Obsessive Wrigley Renovation Watch: Cubs Qualify for $8 Million Property Tax Break

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Obsessive Wrigley Renovation Watch: Cubs Qualify for $8 Million Property Tax Break

Chicago Cubs

respect wrigleyYesterday, the Chicago Cubs secured the Landmarks Commission’s approval of “Class L” property tax status for Wrigley Field, which will pave the way to a tax incentive as the Cubs rehabilitate and renovate Wrigley Field.

The tax break, which is available by law to any number of other property owners, is designed to encourage the preservation of historically or architecturally significant buildings. In other words, if you’ve got a 100-year-old, one-of-a-kind baseball stadium with nets holding falling concrete crumbles, you’re probably exactly who this tax break was designed for. The Landmarks Commission agreed with respect to Wrigley Field, and the Cubs now get a touch more incentive to proceed with the comprehensive Wrigley Field renovation and development plan, which was approved by City Council last week.

Even if this weren’t a tax break that was available to any entity rehabbing an important historic facility, let’s not go crazy about the whole public subsidy piece of this. We’re talking about $8 million, spread over 12 years, and not kicking in for another five or six years. When you stack that against a $500 million, privately-funded project (which will, itself, generate far, far more tax revenue than that $8 million), it’s chump change. Further, the renovated Wrigley Field will actually net the county significantly more property tax over time, because Wrigley will be assessed at a much higher value.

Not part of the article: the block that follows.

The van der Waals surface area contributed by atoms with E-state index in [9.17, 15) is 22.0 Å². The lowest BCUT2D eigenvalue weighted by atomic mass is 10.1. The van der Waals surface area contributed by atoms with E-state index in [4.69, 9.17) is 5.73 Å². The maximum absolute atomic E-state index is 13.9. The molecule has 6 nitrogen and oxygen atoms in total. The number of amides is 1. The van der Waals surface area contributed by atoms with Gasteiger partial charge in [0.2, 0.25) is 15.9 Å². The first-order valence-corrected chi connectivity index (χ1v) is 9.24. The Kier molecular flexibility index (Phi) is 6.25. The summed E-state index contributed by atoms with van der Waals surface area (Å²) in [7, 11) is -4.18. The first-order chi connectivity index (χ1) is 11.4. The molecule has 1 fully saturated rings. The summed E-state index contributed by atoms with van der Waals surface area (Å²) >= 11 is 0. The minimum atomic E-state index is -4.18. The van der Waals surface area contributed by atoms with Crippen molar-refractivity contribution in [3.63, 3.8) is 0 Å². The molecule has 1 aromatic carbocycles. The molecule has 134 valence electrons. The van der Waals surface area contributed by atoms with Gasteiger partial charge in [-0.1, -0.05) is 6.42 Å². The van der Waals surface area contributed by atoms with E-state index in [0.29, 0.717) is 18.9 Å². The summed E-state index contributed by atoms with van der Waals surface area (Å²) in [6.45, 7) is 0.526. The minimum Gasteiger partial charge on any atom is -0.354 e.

In other words, the Cubs are getting a tax break available to everyone else when they do a project like this, and they’ll actually wind up paying more in tax after the project is done.

I’m not sure I’m even comfortable calling this a tax “break” anymore.

That all said, $8 million saved is $8 million earned, and I choose to think of this as a future reliever. (You know, inflation.)

You can read more about the approval process and the details of the historic aspects of the Wrigley renovation/restoration here in the Tribune or here in Crain’s.

The Class L property status will have to be approved by City Council as well, but that shouldn’t be an issue. In the interim, we continue to await a solution to the Cubs/rooftops standoff before the Cubs can begin construction. At least the sides appear to be working on a solution, as discussed yesterday, involving a patio deck behind right field.

Author: Brett Taylor

Brett Taylor is the Editor and Lead Cubs Writer at Bleacher Nation, and you can find him on Twitter at @BleacherNation and @Brett_A_Taylor.